Malaysian Food Blog, Travel, Diving & More

Tag / eggplant

When it comes to foriegn cuisine, it is safe to say that the most popular of all out of South East Asia is that of our Northern neighbor – Thai. You can find a good bowl of tomyam most anywhere in the world.

For us in Malaysia, we had the good fortune of being able to indulge in some of the most authentic dishes Thailand has to offer thanks to our proximity and our shared history across the border.

Update 2019: This place is permanently closed.

Tigerlily at DC Mall
Tigerlily at DC Mall

This tradition continues at Tigerlily, one of the latest Thai restaurants located at DC Mall, the new spanking shopping complex located at Damansara Height, and we were lucky enough to get invited to sample some of their dishes.

To properly prep for the restaurant, the local chefs were sent to Thailand to sample and learn about the different dishes from its origin so they can be recreated at this outfit. Don’t let the interior decoration and plating style fools you, what you get here is not far from what you’ll find in some of the old school Thai restaurants.

3 layer coffee? Lemongrass? or classic Thai iced tea?
3 layer coffee? Lemongrass? or classic Thai iced tea?

To start the night, we ordered their Thai iced tea & iced coffee with gula melaka (RM 6.90) which looked stunning, but for those who liked it old school, their traditional Thai iced tea (RM 4.60) would be the one to go for. For those who like it plain & soothing, perhaps a glass of lemongrass drink (RM 3.50) would do the trick.

fried calamari, lemongrass satey
fried calamari, lemongrass satey

There’s no alcohol served here (they’re in process of obtaining halal certification), but the fried calamari & lemongrass satey (RM 9.90 for 5) really begs for a cold one. We particularly like the zesty homemade sauce that is served together with the squid.

four angle beans, steamed otak otak
four angled beans, steamed otak otak

Another snack we ordered was the steamed otak-otak (RM 5.90), it came in an aluminium cup similar to those you’d find holding larmaikai, but instead of chicken you’d have seafood in classic Thai otak fillings. I thought it was decent, though if I have to choose between this and regular Penang style otak-otak, the latter would be my pick.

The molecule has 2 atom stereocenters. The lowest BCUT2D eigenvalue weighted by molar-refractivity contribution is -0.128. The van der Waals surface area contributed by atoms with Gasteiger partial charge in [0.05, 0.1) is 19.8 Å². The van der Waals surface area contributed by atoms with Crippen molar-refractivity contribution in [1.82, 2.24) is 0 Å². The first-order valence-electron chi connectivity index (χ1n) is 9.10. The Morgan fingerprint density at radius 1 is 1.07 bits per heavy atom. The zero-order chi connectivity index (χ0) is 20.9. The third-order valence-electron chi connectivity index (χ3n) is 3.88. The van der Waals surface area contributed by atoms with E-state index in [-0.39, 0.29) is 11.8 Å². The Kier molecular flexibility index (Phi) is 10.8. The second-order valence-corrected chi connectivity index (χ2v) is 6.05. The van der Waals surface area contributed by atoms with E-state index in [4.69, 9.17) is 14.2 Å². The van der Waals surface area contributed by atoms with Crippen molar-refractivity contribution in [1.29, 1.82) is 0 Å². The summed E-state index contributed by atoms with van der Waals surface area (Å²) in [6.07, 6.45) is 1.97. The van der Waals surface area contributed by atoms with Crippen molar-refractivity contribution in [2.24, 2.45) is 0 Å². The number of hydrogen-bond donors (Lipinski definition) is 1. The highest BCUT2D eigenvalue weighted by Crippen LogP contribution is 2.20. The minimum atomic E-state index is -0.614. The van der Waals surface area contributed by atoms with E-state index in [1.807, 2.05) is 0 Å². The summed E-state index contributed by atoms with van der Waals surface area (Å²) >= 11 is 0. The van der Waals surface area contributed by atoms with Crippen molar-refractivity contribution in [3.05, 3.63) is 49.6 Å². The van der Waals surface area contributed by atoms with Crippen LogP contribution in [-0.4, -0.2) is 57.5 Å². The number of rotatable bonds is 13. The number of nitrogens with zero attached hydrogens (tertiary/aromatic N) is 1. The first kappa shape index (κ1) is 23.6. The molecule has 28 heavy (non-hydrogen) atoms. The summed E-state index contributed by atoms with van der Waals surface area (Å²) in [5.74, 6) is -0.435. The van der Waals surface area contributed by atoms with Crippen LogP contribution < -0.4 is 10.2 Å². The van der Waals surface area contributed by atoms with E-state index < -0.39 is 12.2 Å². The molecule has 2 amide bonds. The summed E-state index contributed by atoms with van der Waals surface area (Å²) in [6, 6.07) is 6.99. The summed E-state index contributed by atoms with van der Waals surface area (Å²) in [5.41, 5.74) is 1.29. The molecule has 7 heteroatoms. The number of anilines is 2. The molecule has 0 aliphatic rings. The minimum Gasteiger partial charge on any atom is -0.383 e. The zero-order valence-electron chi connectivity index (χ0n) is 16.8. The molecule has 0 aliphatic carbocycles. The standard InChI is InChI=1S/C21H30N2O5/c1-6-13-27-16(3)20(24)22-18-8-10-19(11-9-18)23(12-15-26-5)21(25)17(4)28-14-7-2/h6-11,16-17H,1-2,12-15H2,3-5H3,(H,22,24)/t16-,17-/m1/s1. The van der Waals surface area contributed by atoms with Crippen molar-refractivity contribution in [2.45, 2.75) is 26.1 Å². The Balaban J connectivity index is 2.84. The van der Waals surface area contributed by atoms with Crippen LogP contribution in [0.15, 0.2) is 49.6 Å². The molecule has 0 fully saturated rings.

We then proceed to main dishes to go with rice and started out with the veges.

First was four angled beans with peanuts (RM 9.90), a juicy and crunchy affair that’s fitting to open up one’s appetite.

stir fry kailan, spicy eggplant with dry shrimp
stir fry kailan, spicy eggplant with dry shrimp

The stir fry kailan (RM 12.90) here is a simple dish that’s not out of place from any ‘tai-chao’ restaurants around town. My favorite though, would be the spicy eggplant with dry shrimp (RM 14.90), really rich, savory, and comes with a kick, steamed rice is really compulsory with this.

tomyum seafood, Thai red curry chicken, Thai green curry prawn
tomyum kung, Thai red curry chicken, Thai green curry prawn

No Thai meal is complete without a good serving of tomyam, their tomyum kung (shrimp, RM 26.90) really packs a punch. You’d have to be a bit careful not to treat everything green here as scallions, for there are a lot of whole green chili padi in the mix, just the way a good bowl of tomyam should be.

The Thai red curry chicken (RM 15.90) is slightly less hardcore on the spicy scale, but it makes up for being creamy and flavorful. A decent interpretation of the dish in my opinion.

Then there’s the Thai green curry prawn (RM 26.90), served with generous amount of eggplant, this dish delivers a mix of seafood sweetness and the unique taste of green curry, I really enjoyed it (mostly cos eggplant is one of my favorite veges too.)

Thai grilled fish
Thai grilled fish

The Thai grilled fish (RM 46.90) was our final main dish of the night, and would be for you anyone who orders it as Tigerlily makes this from scratch when you order and it takes the longest amount of time to prepare.